To justify the contribution of military expenditure, researchers have been working for under developed, developing, and developed countries.
From the beginning, this kind of studies is more precise for the countries that have achieved their sovereignty from the neighbor countries and the countries who have political consent with other countries (Farzanegan 2014).
Obtained results are robust and passed necessary diagnostic tests significantly.
Over the past decades the study of relationship between military expenditure and GDP growth has received extensive amount of attention of the researchers and policy makers around the world.
To ensure the robustness of the studies we included possible maximum number of observations for each country.
Military Spending Research Paper
The data of GDP growth rate is collected from the World Bank Data; (June 10, 2018) and the data of Military expenditure as a percent of GDP are collected from Stockholm International Peace Research Institute (SIPRI-2018).
So the aim of this study is to justify the relationship between military expenditure and economic growth for three neighbor countries that have to maintain a great amount of military budget as they are geographically correlated with one another.
As military expenditure is an integral part of government expenditure researchers around the world were much curious to investigate the contribution of the military spending in the economy and this curiosity will be continued.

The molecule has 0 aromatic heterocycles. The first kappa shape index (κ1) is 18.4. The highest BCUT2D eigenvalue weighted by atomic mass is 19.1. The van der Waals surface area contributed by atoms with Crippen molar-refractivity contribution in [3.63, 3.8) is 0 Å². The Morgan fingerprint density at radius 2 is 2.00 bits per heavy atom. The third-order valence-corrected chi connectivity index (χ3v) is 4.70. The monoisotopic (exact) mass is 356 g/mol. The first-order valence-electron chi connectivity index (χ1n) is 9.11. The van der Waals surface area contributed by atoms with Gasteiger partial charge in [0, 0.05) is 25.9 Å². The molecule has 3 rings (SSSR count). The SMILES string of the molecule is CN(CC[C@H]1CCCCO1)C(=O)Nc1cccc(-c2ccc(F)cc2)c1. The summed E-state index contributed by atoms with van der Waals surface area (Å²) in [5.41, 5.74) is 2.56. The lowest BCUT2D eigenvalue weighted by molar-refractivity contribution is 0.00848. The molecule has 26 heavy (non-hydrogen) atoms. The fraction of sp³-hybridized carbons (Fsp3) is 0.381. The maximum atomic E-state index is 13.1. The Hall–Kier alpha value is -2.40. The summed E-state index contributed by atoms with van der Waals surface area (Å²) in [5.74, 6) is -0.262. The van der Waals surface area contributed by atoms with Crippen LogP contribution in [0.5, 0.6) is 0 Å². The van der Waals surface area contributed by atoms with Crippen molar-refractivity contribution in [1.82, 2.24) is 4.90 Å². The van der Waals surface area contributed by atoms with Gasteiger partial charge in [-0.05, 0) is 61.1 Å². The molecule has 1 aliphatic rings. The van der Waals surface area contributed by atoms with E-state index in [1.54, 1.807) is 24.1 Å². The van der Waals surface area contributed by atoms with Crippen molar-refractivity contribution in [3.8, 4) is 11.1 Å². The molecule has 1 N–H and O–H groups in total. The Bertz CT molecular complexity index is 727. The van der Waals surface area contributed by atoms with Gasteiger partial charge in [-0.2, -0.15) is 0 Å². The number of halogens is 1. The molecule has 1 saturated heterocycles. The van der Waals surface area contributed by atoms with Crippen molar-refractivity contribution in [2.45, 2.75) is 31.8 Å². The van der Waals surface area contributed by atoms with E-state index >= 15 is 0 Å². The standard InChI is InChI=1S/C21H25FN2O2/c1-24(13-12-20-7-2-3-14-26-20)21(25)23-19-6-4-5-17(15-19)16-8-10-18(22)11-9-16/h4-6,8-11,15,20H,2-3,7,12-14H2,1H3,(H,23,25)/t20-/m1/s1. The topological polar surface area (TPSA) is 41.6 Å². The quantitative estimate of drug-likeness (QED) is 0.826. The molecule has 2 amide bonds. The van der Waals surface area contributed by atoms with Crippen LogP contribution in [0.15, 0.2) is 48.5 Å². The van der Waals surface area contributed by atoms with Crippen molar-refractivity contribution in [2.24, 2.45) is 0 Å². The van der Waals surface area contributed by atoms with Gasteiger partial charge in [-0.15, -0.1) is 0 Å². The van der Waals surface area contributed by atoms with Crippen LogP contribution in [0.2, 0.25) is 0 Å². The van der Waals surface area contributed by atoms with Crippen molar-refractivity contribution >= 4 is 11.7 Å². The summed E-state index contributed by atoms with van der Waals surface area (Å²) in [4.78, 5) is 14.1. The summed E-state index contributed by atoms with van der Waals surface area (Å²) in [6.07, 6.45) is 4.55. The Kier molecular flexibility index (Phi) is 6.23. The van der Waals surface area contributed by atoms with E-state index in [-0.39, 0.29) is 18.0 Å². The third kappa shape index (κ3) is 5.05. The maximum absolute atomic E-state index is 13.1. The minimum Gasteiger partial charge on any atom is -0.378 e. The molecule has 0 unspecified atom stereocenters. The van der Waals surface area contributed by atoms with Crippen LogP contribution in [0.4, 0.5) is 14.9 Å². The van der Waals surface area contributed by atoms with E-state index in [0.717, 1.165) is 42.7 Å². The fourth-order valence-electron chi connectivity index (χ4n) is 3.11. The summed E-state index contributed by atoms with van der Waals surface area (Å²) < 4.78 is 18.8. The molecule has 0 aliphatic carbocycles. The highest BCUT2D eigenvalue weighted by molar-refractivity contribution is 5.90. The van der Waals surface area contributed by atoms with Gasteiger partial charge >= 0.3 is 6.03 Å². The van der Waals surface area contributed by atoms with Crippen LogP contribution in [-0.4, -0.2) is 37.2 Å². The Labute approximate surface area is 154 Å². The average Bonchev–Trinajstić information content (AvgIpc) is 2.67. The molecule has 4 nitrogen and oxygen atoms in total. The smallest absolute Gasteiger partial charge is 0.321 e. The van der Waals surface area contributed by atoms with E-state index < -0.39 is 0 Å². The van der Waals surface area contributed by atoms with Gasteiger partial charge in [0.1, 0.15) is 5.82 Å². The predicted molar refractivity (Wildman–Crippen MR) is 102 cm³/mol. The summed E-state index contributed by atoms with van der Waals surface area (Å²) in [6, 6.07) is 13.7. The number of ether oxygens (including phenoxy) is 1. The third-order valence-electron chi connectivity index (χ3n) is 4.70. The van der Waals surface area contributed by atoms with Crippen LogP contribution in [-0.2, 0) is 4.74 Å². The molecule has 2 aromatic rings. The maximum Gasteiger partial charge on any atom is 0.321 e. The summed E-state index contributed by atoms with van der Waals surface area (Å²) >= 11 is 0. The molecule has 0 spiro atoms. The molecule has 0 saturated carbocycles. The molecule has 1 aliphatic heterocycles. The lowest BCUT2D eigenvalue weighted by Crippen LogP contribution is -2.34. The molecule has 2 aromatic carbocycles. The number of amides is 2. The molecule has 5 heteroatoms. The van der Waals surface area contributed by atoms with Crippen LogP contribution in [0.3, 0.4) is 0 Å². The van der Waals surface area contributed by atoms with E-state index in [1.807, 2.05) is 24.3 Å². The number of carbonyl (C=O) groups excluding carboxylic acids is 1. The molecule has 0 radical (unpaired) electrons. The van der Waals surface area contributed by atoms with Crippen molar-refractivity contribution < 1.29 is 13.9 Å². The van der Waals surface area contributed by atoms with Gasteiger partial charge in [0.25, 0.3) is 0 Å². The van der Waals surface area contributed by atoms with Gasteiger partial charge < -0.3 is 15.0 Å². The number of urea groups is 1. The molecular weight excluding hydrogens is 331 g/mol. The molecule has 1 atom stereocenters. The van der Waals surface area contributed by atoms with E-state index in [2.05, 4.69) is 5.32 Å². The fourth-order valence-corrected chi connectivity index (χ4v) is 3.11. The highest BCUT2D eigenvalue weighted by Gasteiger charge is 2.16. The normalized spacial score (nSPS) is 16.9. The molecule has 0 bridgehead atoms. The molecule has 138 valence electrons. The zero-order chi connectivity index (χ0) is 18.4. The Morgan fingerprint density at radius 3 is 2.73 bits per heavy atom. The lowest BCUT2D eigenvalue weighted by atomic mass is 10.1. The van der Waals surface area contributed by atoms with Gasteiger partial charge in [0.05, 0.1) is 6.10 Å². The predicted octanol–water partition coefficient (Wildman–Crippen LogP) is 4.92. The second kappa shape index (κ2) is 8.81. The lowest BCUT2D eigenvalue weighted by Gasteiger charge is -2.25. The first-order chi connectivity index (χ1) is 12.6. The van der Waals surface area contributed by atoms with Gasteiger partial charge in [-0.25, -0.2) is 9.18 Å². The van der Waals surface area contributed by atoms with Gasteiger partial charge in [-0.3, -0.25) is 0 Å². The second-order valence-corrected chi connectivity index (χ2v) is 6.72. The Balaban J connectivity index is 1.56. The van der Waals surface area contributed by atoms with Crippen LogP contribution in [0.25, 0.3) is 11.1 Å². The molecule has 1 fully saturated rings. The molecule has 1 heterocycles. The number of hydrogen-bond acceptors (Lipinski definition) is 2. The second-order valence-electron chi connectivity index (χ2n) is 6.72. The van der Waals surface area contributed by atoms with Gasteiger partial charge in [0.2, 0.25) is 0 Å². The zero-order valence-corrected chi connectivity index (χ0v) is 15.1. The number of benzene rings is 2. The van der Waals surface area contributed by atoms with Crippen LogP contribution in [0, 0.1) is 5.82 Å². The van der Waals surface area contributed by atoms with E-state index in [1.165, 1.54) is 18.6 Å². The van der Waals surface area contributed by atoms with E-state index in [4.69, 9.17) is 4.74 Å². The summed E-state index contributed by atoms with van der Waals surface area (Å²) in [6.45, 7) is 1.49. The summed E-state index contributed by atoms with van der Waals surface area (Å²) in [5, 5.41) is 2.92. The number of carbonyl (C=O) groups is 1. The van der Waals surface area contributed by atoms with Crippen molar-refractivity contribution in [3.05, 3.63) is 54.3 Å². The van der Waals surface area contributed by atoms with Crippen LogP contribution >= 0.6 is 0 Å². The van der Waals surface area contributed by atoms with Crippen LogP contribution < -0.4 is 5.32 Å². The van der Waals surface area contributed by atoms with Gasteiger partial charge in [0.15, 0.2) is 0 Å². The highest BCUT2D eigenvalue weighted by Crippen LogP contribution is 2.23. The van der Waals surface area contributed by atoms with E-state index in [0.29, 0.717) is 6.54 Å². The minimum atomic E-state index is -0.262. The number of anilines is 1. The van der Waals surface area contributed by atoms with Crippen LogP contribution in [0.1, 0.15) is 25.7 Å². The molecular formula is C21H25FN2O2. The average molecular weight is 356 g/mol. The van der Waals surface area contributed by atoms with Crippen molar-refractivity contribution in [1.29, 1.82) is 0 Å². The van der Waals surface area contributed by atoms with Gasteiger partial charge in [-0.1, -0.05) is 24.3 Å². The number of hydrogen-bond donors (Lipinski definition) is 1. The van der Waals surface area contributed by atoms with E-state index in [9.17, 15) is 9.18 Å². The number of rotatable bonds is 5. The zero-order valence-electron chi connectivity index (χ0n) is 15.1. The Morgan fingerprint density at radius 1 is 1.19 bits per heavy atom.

The other group of researchers got negative growth effect of military expenditure through different aspects such as higher budget deficit, higher public debt, higher rate of tax, lower capital formation, investment, and productivity of private sector, lower saving rate, decrease the spending of education, health, research and development. 1984; Lim 1983; Ram 1995; Dunne and Vougas 1999; Gupta et al. 2002) all of the studies obtained the negative growth effect of military expenditure.
Additionally, some other research also concluded that there is no sufficient relationship between military expenditure and economic growth, some of them are (Adams et al. According to them military expenditure does not have any significant impact on the economic growth as the spillover effect being highlighted by the proponents of the military spending is indistinct.